Easter Vigil homily by His Grace, Archbishop Bernard Longley
You are looking for Jesus of Nazareth, who was crucified: he has risen, he is not here.
Three of our Lord’s disciples came together on the day after his death. The Gospel of St Mark tells us that they waited until the sabbath was over before preparing burial spices and then meeting together to plan what they would do. We can imagine what this particular sabbath day must have been like for these three women, Mary Magdalen, Mary the mother of James and Salome.
In common with all the Lord’s disciples they must have felt devastated that the Master should suddenly be arrested at dead of night and executed like a criminal. Every bereavement leaves us bereft, but for the disciples who had built their lives and their hopes on the promises of Christ, his death on the cross must have shattered their trust and left them dazed and uncertain what to do.
And so these women did what they knew – they did what was familiar to them, just as the apostles would a few days later, when they returned to their fishing nets and boats. The three women planned to go to the tomb of Jesus and to anoint his body as a final gesture of love. It was all they could think of doing.
Tonight we accompany the two Marys and Salome as they keep vigil for the dawn, waiting for the light to enable them to set out across the city of Jerusalem before the busyness of the day would begin. As they waited they must have gone over the things that Jesus had told them, remembering his parables and his teachings, the deeds of kindness and the miracles, the way that people had reacted to him, the ways they had been changed.
As we have listened in the stillness to the story of creation and redemption we have also been recounting the deeds of the Son of God, pondering on all that he said and did and on how it has forever changed our lives. We have recalled these things not just for ourselves but especially for those who are going to be baptised and confirmed tonight. Dear friends, you have been waiting and longing for this moment when you will enter into the Paschal Mystery of the Lord’s dying and rising to new life.
St Mark’s Gospel account conveys the same sense of longing. We are drawn into the restlessness and longing that have kept the two Marys and Salome awake and waiting with their eyes peering through the darkness to see the first light of dawn: very early in the morning…they went to the tomb, just as the sun was rising. They were no to realise that nature’s beautiful gift of the dawn is only the palest reflection of the resurrection of the Son of God.
Even though the darkness of fear and sadness had overshadowed them, when they looked they could see that the stone…had already been rolled back. We are often like the three women, on those occasions when we see the very first signs of something that is truly extraordinary but we are not yet sure what they can mean. These women were gradually prepared for the full truth to dawn upon them. They saw more than the stone and the empty tomb.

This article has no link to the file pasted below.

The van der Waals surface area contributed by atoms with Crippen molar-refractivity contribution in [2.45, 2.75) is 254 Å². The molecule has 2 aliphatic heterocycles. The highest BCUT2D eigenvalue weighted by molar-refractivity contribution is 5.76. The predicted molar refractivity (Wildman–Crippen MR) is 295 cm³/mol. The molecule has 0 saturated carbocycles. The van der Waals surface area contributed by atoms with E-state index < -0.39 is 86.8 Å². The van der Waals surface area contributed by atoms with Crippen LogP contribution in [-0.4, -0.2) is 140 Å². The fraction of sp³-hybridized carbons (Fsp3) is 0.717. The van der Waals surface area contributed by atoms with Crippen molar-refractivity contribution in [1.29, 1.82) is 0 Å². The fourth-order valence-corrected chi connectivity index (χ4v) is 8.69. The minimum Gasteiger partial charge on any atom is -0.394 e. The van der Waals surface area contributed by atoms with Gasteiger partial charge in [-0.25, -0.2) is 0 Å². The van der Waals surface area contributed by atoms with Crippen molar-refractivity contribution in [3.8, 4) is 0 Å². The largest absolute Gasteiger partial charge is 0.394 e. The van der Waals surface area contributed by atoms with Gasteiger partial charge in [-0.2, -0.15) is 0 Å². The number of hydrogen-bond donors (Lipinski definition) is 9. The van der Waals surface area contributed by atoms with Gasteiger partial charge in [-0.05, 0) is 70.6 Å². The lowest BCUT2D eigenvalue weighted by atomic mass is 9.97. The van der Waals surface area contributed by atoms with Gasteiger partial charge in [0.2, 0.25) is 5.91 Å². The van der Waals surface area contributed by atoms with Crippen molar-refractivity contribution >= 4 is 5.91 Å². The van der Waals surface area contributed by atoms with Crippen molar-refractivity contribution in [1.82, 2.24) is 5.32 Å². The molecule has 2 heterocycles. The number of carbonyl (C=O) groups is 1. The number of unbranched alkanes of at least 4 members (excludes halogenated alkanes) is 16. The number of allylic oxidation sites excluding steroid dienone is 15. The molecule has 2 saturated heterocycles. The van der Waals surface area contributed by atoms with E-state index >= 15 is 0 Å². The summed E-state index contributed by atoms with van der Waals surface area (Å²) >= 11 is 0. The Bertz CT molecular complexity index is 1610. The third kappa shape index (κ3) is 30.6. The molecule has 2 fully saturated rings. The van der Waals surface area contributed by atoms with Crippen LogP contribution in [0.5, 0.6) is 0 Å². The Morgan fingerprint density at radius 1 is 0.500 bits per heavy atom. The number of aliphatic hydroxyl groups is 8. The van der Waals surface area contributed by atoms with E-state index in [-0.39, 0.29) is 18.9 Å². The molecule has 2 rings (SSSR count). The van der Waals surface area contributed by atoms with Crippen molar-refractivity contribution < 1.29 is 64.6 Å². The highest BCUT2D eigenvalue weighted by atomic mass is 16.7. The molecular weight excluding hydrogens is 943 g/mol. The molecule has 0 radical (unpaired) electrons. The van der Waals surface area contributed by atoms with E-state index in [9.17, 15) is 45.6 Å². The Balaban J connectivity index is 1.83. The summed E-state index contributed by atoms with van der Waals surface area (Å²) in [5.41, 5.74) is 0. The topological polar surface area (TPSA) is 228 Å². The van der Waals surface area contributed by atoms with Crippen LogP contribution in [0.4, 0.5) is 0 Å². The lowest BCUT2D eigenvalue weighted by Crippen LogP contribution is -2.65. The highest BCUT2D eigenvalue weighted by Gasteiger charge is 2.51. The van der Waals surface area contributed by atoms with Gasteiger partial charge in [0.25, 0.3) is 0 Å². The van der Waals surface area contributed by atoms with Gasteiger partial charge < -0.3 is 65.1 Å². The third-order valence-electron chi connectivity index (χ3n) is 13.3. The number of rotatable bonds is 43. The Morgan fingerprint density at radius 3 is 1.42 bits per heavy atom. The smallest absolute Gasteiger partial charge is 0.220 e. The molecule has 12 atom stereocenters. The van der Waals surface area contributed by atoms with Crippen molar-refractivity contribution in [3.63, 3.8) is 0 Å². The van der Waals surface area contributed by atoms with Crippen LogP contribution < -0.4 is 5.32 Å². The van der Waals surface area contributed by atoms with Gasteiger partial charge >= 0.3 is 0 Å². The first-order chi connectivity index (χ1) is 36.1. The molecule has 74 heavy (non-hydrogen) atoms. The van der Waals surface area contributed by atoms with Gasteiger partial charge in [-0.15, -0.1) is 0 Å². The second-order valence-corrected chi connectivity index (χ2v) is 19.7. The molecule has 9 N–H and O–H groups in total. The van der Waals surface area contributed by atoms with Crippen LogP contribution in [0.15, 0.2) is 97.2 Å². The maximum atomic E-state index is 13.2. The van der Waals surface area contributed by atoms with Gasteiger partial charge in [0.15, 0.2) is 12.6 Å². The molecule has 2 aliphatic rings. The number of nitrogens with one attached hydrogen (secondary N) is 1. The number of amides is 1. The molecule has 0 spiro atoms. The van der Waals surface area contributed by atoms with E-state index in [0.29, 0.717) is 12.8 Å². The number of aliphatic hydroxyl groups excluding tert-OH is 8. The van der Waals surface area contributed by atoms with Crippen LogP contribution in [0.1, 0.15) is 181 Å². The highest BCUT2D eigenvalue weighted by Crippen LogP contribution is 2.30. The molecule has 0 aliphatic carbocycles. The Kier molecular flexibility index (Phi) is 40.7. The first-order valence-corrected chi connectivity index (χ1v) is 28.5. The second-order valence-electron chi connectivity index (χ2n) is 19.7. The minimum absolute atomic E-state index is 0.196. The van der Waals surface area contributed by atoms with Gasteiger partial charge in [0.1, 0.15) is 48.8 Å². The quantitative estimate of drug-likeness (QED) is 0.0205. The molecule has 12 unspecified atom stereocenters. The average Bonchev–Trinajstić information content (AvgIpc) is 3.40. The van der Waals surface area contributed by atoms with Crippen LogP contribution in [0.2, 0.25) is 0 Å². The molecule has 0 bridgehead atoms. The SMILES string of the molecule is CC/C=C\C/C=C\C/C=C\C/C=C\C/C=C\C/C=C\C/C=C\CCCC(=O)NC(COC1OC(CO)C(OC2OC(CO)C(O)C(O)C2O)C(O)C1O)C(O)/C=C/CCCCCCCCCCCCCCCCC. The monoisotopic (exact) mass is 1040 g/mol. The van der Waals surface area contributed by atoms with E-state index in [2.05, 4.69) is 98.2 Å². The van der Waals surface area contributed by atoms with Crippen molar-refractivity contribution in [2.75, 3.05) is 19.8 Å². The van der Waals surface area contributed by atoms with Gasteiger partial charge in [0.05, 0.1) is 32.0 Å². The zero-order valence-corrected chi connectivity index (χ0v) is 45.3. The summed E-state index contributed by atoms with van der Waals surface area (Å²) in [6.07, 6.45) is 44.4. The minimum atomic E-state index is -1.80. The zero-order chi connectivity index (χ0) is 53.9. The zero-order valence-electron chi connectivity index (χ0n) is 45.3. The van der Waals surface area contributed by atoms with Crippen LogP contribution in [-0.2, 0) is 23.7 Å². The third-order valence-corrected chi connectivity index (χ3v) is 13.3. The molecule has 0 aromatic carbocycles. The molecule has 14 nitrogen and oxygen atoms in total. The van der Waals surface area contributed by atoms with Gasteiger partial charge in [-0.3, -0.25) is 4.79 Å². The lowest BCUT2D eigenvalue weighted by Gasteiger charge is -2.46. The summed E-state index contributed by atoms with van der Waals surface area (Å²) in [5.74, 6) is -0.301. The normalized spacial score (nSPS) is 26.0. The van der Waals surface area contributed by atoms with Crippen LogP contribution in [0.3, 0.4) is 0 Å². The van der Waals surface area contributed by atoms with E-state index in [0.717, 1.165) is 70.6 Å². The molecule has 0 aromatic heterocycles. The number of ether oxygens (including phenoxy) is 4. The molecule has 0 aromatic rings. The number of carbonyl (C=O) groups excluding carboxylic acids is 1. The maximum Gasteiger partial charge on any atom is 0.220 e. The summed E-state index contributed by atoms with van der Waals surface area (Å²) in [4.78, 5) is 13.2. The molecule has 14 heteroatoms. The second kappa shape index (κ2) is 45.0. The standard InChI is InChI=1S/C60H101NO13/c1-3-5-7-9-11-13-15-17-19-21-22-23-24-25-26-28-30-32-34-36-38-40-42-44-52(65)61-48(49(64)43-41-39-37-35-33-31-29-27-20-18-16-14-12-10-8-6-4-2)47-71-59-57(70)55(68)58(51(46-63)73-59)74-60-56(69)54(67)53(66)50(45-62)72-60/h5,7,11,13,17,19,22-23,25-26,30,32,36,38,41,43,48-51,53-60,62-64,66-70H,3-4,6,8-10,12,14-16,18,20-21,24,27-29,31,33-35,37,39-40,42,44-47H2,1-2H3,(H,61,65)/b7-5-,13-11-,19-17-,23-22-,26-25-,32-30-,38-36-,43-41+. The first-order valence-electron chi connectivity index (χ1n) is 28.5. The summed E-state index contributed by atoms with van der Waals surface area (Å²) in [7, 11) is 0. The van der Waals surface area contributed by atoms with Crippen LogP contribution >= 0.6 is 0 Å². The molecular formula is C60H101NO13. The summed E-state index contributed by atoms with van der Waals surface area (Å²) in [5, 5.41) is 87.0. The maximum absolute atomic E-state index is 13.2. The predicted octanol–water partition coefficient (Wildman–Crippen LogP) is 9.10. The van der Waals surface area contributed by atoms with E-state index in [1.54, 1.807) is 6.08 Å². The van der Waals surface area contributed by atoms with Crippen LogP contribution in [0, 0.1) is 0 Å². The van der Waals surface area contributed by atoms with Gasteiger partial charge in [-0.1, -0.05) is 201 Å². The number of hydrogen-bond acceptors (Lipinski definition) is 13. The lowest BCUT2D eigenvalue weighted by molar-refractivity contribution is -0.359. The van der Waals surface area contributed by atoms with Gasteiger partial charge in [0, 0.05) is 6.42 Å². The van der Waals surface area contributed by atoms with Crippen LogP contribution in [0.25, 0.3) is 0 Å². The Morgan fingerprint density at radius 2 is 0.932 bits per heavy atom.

They did not immediately see the risen Lord himself but they saw a young man in a white robe, and their eyes must have looked in utter astonishment to where he was pointing as he said: See, here is the place where they laid him. With the best of intentions they had planned to anoint the lifeless body of Jesus. For them the embalming oil of sadness and loss became the oil of gladness as a new hope sprang up in their hearts. They received a new mission, bearing good news top Peter and the apostles: He is going before you to Galilee; it is there you will see him, just as he told you.
Tonight we welcome our new brothers and sisters in Christ as they prepare to receive the gifts of the risen Lord. You have also been given a new mission as the Lord’s disciples. Tonight you see the Lord in a new way and he gives you a lamp for your feet and a light on your path. You join us as fellow pilgrims on the Catholic Church’s long pilgrimage of faith. You will be anointed with the Oil of Chrism and you will receive the light of Christ to show you the path of life.
As we look up at the light of the Paschal candle tonight we realise that our sharing in the Lord’s resurrection is an outpouring of God’s mercy upon us. In a remarkable insight Pope St John Paul II described the resurrection itself as an act of a merciful Father towards his beloved Son. In his second Encyclical Letter Dives in Misericordia or Rich in Mercy, written in 1980, he said: In his resurrection the Son of God experienced in a radical way mercy shown to himself – that is to say, the love of the Father which is more powerful than death. What he has received from his Father our Lord freely shares with us.
May the light of the risen and merciful Christ continue to burn brightly within us throughout the coming fifty days of Eastertide and beyond.